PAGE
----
- The Washington Times - Saturday, February 16, 2002

BANGUI, Central African Republic Libyan troops that came to defend the Central African Republic's president from an attempted coup last May have stayed on, causing resentment in the country.
The events took an unexpected turn when the Libyan leader, Col. Moammar Gadhafi, sent troops and tanks to defend President Ange-Felix Patasse against the coup bid blamed on former President-turned-opposition leader Andre Kolingba and the Yakoma ethnic group.
About 300 soldiers and military advisers stayed on, guarding the presidential residence and sometimes the radio and television stations and airport.
The Libyans once again came to Mr. Patasse's aid in November, bombing rebel positions when dismissed army chief Gen. Francois Bozize overran the north of the capital, Bangui.
While some locals say the Libyan presence prevented an outbreak of civil war in the country, opposition is growing to the presence of the foreign force.
"We resent the influence Gadhafi is having on our president and on our country. Our people were buried alive in their homes during the Libyan bombing." said Paul Bellet, head of the largest coalition of opposition parties.
The Libyan force reports directly to the president's closest advisers, causing resentment in the army. "Patasse's lack of popularity among soldiers is already serious enough," a colonel said.
The presence of Libyan soldiers in Bangui has also created a rift between the Central African Republic and Chad, the northern neighbor that lies between Libya and the Central African Republic.
"The Chadians are always wary of Libyan intervention in the Central African Republic, especially as they have oil pipeline in the south of their country, near the border with the CAR," said a Western diplomat based in Bangui.
The United States has also expressed unease with Libya's increased involvement in the country.
Central African Republic's independent press regularly vilifies the Libyan troops.
"Central Africans are asking themselves: what have the Libyan done for us? Libya has a dream for an Islamic republic in Africa but we do not share that dream," said a recent editorial in the Citizen newspaper.
"Most people see the Libyan troops as only here to protect the president. The harassment of civilians by soldiers continues. There are still bandits in the country. So what do the Libyans offer the average citizen?" asked a journalist writing for the Confident newspaper.
The Central African Republic has a long-standing relationship with Libya. In 1976, the self-styled emperor, Jean-Bedel Bokassa, announced he was adopting the Islamic faith and the name Salah Eddine Ammed during a state visit by Col. Gadhafi.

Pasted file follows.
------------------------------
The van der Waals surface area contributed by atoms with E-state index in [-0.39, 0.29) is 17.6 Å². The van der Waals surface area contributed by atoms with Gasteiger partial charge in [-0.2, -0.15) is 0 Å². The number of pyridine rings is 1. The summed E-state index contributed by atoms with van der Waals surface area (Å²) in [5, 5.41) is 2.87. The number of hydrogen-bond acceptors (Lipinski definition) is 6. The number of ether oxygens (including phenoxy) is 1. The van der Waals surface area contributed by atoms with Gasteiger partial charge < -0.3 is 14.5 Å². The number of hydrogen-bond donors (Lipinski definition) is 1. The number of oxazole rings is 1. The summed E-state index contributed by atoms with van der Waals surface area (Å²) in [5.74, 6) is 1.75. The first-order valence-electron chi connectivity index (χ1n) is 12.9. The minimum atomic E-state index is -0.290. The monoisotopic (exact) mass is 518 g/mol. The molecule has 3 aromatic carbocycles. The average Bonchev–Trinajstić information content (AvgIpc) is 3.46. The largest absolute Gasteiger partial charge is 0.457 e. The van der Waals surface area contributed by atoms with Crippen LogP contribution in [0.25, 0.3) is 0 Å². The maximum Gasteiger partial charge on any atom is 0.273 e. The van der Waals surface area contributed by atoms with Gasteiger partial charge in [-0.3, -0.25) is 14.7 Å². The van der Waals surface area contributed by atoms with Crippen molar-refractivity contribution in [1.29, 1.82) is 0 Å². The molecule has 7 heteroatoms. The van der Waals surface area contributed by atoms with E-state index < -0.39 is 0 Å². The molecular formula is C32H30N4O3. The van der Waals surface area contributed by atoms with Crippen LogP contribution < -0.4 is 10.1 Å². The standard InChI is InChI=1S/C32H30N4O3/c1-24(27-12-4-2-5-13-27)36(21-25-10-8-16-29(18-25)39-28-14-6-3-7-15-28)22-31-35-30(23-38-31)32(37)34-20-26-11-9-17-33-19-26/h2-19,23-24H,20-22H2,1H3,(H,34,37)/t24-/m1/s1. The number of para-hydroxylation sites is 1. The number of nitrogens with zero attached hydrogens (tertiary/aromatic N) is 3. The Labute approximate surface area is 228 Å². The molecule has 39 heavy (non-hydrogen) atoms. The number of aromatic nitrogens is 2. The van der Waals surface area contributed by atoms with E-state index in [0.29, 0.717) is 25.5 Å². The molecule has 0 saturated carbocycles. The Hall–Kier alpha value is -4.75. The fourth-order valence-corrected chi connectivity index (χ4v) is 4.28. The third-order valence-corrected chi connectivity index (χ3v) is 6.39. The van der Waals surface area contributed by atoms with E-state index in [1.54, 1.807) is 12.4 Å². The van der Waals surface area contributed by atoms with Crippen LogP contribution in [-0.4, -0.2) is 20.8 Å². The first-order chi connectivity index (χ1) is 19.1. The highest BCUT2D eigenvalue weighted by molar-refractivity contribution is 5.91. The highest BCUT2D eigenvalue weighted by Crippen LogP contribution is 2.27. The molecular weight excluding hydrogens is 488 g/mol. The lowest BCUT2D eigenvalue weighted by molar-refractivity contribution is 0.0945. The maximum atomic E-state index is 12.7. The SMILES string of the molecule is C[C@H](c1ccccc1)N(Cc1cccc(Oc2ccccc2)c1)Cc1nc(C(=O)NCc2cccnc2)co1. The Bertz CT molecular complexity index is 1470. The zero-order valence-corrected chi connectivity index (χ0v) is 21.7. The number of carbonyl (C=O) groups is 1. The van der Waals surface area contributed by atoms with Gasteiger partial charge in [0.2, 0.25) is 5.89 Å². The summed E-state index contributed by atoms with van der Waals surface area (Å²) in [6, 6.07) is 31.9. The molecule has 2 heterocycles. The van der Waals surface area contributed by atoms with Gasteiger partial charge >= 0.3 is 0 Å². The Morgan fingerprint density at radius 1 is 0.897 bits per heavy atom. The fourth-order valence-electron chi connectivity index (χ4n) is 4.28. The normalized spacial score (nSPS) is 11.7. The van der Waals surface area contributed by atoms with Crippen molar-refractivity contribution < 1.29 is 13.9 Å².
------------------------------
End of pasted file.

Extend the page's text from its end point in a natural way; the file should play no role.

But within hours of seeing the Libyan leader off at the airport, and after pocketing Libya's gift of $2 million, Mr. Bokassa announced he had converted back to Christianity.
Mr. Patasse, Mr. Bokassa's prime minister at the time, was also to adopt the Muslim name Mustapha.
However, for many years since then Col. Gadhafi has proved a strong ally of Mr. Patasse's, bailing him out of numerous fuel shortages.
Even though the Libyan ambassador to the country was killed in August 2000, Col. Gadhafi recently met with Gen. Bozize in an attempt to bring about reconciliation between him and Mr. Patasse.
Col. Gadhafi increased his involvement in African affairs last year, donating to Zimbabwean President Robert Mugabe's re-election fund, helping Ghana with its fuel crisis and persuading Sudan and Uganda to restore diplomatic relations.
Libyan officials say troops have been sent to assist Mr. Patasse under the auspices of the Community of Sahel and Saharan States, of which both countries are members.
The regional group, known by the Arab initials CEN-SAD, was established in the Libyan capital Tripoli in 1998.
CEN-SAD agreed in December to send peacekeepers to the Central African Republic. Sudan, which currently presides over the group, has offered to lead the force, and Burkina Faso, Sudan, Mali and Libya have promised to contribute troops.
But other regional organizations including the Organization for African Unity (OAU) have not agreed to the deployment of peacekeepers, stressing the need for more dialogue between opposing factions.
At a foreign ministers' meeting of the OAU's conflict resolution organ in Tripoli in January the financial and logistical hurdles facing the creation of such a military force were highlighted. But Libyan officials say until a peacekeeping mission is deployed in the Central African Republic their troops will remain.
The army's strength, meanwhile, is much diminished after supporters of Gen. Bozize left with him for Chad and Yakoma soldiers fled during the coup attempt.
"We want to improve the security in the country. … If we left there would be a coup tonight," said a representative from the Libyan Embassy in Bangui.


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